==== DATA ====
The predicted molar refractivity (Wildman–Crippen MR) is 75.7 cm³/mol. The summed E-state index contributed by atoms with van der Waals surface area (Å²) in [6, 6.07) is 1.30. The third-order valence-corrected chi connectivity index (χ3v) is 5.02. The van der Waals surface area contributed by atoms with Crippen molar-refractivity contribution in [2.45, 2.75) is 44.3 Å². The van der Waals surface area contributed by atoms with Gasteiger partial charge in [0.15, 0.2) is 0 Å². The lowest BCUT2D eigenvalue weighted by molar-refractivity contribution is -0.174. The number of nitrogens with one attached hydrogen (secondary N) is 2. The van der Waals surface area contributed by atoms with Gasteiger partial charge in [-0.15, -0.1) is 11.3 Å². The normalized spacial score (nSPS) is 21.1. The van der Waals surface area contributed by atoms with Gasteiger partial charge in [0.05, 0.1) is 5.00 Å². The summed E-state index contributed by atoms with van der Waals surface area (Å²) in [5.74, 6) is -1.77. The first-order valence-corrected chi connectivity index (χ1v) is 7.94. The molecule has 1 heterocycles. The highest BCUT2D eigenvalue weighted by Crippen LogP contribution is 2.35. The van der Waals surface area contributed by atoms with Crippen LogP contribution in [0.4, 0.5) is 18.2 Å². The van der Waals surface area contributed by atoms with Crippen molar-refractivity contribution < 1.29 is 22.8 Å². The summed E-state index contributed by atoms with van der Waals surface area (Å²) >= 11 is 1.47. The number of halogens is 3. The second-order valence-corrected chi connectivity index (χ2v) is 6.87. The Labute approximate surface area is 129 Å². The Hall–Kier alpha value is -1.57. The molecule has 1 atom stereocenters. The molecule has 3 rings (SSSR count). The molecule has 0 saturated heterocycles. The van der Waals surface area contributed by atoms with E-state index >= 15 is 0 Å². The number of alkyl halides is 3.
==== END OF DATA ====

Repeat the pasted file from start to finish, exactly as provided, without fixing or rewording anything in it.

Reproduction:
The predicted molar refractivity (Wildman–Crippen MR) is 75.7 cm³/mol. The summed E-state index contributed by atoms with van der Waals surface area (Å²) in [6, 6.07) is 1.30. The third-order valence-corrected chi connectivity index (χ3v) is 5.02. The van der Waals surface area contributed by atoms with Crippen molar-refractivity contribution in [2.45, 2.75) is 44.3 Å². The van der Waals surface area contributed by atoms with Gasteiger partial charge in [0.15, 0.2) is 0 Å². The lowest BCUT2D eigenvalue weighted by molar-refractivity contribution is -0.174. The number of nitrogens with one attached hydrogen (secondary N) is 2. The van der Waals surface area contributed by atoms with Gasteiger partial charge in [-0.15, -0.1) is 11.3 Å². The normalized spacial score (nSPS) is 21.1. The van der Waals surface area contributed by atoms with Gasteiger partial charge in [0.05, 0.1) is 5.00 Å². The summed E-state index contributed by atoms with van der Waals surface area (Å²) in [5.74, 6) is -1.77. The first-order valence-corrected chi connectivity index (χ1v) is 7.94. The molecule has 1 heterocycles. The highest BCUT2D eigenvalue weighted by Crippen LogP contribution is 2.35. The van der Waals surface area contributed by atoms with Crippen LogP contribution in [0.4, 0.5) is 18.2 Å². The van der Waals surface area contributed by atoms with Crippen molar-refractivity contribution < 1.29 is 22.8 Å². The summed E-state index contributed by atoms with van der Waals surface area (Å²) >= 11 is 1.47. The number of halogens is 3. The second-order valence-corrected chi connectivity index (χ2v) is 6.87. The Labute approximate surface area is 129 Å². The Hall–Kier alpha value is -1.57. The molecule has 1 atom stereocenters. The molecule has 3 rings (SSSR count). The molecule has 0 saturated heterocycles. The van der Waals surface area contributed by atoms with E-state index >= 15 is 0 Å². The number of alkyl halides is 3.